However, the next few months are “busy season” for most tax professionals, so you want to start now to give yourself time to get scheduled and give them the time they need to review your past taxes.
Remember most tax preparers simply act on the information you bring them. Try to find a tax professional who will ask questions and probe for information. A great, proactive tax pro will often uncover tax-saving strategies most CPAs miss.
Even if you already have a great CPA, sometimes a new set of eyes helps.
Even Garrett Benefitted from This Tax Strategy…
Wealth Factory founder Garrett Gunderson got a second opinion from a tax attorney a few years ago and the result was two separate refund checks totaling over $50K.
Without that second opinion, this money would have been lost forever.
Even if the amount you recover is only a couple thousand dollars, it’s always nice to get a little “bonus refund” you weren’t expecting.
Many of our members have benefitted from this strategy…
For example, Wealth Factory member Craig G. learned about this tax-saving technique in BUILD:, our weekly personal finance publication for entrepreneurs.
He didn’t act on it until he got a notice from the IRS saying he owed $2,750 from an error on his tax return 2 years earlier.
After he got a second opinion and filed an amendment, he got a second notice from the IRS saying he was now owed a $2,702 refund. That’s a net gain of $5,452.
Essentially, the $397 price Craig spent on the BUILD: publication netted him 12X return on investment. Not bad, huh?
Here’s the actual email he sent:
BONUS Tax-Saving Tip:
Educational material, including online courses, can reduce this year’s taxes (likely taxed at a higher rate). Just make sure you purchase the training course before the end of the year, even if you don’t plan to use the course until next year.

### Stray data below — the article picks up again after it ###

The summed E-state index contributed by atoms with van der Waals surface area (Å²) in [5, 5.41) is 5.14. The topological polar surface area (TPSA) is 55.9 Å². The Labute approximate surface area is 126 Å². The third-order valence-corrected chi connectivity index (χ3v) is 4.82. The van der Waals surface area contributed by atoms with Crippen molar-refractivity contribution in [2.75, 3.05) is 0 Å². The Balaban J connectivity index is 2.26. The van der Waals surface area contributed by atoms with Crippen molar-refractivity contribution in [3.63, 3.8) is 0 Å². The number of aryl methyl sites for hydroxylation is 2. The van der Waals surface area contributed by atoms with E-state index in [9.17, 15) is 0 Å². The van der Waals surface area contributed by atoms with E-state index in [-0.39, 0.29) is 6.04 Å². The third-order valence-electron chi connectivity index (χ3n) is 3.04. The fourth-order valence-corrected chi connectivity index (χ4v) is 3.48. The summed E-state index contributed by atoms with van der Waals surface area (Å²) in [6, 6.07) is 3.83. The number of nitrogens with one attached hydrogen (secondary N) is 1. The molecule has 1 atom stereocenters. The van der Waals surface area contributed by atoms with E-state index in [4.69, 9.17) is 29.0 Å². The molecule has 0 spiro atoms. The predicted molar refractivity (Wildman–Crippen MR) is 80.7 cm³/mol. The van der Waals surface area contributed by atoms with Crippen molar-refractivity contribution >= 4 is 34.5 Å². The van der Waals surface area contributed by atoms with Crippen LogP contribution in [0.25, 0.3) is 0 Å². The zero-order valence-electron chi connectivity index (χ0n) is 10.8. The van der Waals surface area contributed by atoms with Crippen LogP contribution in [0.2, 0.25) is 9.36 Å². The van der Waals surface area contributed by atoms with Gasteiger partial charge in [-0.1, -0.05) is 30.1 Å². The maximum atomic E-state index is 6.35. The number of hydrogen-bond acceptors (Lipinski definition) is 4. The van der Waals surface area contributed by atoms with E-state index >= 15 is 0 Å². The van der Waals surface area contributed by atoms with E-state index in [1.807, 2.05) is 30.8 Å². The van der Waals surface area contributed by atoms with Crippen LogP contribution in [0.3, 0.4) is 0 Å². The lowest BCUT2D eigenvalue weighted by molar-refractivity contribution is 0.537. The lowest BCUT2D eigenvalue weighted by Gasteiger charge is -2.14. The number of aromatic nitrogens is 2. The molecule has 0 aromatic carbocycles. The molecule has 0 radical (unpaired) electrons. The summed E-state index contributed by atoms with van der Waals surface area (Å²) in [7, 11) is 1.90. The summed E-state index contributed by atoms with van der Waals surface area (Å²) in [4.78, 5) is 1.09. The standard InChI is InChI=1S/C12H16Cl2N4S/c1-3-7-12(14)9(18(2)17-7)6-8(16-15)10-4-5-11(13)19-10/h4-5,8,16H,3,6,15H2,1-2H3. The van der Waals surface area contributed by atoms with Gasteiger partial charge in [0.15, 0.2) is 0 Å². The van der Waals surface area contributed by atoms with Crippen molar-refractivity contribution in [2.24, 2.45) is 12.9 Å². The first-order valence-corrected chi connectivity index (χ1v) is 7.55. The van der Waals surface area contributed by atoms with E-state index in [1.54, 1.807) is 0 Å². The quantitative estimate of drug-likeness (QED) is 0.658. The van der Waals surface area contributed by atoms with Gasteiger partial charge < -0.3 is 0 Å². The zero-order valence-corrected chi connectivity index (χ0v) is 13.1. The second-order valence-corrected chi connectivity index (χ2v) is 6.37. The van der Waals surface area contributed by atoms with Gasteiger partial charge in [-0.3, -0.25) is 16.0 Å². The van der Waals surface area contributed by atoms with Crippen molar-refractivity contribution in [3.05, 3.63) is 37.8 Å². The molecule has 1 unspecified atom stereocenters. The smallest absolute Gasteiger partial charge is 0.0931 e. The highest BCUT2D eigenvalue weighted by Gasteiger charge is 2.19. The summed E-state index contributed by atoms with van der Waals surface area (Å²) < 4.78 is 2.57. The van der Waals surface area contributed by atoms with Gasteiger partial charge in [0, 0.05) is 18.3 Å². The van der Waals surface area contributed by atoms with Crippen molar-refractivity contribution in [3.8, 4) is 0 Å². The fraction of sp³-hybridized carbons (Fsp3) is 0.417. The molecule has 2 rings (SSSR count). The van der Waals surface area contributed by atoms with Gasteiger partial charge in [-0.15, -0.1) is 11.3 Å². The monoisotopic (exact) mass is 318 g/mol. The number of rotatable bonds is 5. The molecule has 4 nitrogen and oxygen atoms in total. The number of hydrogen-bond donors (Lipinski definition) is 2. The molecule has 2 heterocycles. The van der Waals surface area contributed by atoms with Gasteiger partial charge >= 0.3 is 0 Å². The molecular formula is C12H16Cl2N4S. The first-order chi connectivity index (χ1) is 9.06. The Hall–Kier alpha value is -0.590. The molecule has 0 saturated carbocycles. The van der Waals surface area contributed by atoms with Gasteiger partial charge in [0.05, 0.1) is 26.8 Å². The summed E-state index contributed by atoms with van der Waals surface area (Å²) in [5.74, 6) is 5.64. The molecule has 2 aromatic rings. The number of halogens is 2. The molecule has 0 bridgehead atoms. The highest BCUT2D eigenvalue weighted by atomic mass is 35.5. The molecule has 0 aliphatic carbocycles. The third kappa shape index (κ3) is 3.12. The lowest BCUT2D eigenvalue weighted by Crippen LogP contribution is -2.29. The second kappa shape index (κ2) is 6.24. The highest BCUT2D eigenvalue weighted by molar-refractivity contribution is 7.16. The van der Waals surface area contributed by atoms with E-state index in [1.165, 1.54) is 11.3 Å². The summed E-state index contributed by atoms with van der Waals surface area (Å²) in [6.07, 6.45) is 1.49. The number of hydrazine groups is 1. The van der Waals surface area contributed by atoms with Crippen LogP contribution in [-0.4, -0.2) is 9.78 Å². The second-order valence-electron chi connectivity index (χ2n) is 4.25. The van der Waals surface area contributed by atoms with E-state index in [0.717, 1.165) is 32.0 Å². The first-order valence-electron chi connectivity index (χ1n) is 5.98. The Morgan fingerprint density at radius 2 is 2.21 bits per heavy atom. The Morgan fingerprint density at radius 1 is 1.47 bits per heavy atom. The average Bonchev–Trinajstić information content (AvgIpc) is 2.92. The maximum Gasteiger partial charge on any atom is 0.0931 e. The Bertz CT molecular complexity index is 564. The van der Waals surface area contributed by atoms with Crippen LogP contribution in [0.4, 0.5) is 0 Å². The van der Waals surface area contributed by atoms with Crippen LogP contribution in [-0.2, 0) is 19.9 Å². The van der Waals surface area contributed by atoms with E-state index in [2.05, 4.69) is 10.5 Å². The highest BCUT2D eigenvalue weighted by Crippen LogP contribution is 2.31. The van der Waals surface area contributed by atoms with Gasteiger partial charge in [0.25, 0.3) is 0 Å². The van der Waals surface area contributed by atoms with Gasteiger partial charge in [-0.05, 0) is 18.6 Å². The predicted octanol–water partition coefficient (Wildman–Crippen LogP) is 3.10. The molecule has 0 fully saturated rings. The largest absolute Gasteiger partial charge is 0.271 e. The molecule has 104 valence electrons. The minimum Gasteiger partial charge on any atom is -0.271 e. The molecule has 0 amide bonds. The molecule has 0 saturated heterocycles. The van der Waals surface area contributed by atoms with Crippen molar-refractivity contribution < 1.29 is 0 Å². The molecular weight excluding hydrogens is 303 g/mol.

You can also combine the 12-month prepaid expense rule (explained above in Tip #1) with monthly subscription plans on software services or monthly coaching tuition.
For example, let’s say you pay for 12 months of business or financial coaching that doesn’t begin until January of next year. You benefit next year as you grow your wealth month by month. But you get the full tax write-off on this year’s taxes, as long as you prepay in advance.
There are endless ways to save tax when you know the rules and combine strategies like this.
Your End of Year Tax-Saving Action Plan:
- Meet with your tax team before the end of the year. Be proactive with strategies you bring them. Consider the strategies above as well as those in your BUILD: subscription, Curriculum for Wealth, or Accredited Network Files. Garrett also offers some excellent free tax tips in the Cash Flow Recovery Guide.
- Consider getting a second opinion on your taxes from the last three years to see if you can amend any old returns and get back cash that’s rightfully yours.
- List any purchases you plan to make next year and consider making them before the end of the year to reduce this year’s taxes.
That’s all for now.
Build the life you love,
The Builders at Wealth Factory